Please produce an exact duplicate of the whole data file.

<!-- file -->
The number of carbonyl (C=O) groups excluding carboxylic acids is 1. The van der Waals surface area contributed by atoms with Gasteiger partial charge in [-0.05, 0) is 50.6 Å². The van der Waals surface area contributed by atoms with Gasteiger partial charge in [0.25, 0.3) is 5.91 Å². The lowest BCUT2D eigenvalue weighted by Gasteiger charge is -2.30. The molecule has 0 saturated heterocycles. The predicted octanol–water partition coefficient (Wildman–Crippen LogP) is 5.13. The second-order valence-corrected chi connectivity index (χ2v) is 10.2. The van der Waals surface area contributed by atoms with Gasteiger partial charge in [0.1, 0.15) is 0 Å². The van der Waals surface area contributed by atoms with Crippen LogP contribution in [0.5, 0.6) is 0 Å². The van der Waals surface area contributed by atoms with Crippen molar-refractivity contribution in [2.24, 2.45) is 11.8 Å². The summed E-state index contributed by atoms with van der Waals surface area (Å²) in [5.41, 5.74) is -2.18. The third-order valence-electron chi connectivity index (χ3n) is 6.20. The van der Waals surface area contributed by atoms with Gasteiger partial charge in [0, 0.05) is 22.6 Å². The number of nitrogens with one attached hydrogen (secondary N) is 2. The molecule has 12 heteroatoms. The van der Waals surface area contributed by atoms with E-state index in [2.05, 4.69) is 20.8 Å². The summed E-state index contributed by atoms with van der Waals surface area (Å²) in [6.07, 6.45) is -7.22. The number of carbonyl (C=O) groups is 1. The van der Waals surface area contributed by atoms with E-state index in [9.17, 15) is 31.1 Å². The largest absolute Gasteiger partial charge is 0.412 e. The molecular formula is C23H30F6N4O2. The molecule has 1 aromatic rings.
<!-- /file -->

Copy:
The number of carbonyl (C=O) groups excluding carboxylic acids is 1. The van der Waals surface area contributed by atoms with Gasteiger partial charge in [-0.05, 0) is 50.6 Å². The van der Waals surface area contributed by atoms with Gasteiger partial charge in [0.25, 0.3) is 5.91 Å². The lowest BCUT2D eigenvalue weighted by Gasteiger charge is -2.30. The molecule has 0 saturated heterocycles. The predicted octanol–water partition coefficient (Wildman–Crippen LogP) is 5.13. The second-order valence-corrected chi connectivity index (χ2v) is 10.2. The van der Waals surface area contributed by atoms with Gasteiger partial charge in [0.1, 0.15) is 0 Å². The van der Waals surface area contributed by atoms with Crippen LogP contribution in [0.5, 0.6) is 0 Å². The van der Waals surface area contributed by atoms with Crippen molar-refractivity contribution in [2.24, 2.45) is 11.8 Å². The summed E-state index contributed by atoms with van der Waals surface area (Å²) in [5.41, 5.74) is -2.18. The third-order valence-electron chi connectivity index (χ3n) is 6.20. The van der Waals surface area contributed by atoms with Gasteiger partial charge in [0, 0.05) is 22.6 Å². The number of nitrogens with one attached hydrogen (secondary N) is 2. The molecule has 12 heteroatoms. The van der Waals surface area contributed by atoms with E-state index in [2.05, 4.69) is 20.8 Å². The summed E-state index contributed by atoms with van der Waals surface area (Å²) in [6.07, 6.45) is -7.22. The number of carbonyl (C=O) groups is 1. The van der Waals surface area contributed by atoms with E-state index in [9.17, 15) is 31.1 Å². The largest absolute Gasteiger partial charge is 0.412 e. The molecular formula is C23H30F6N4O2. The molecule has 1 aromatic rings.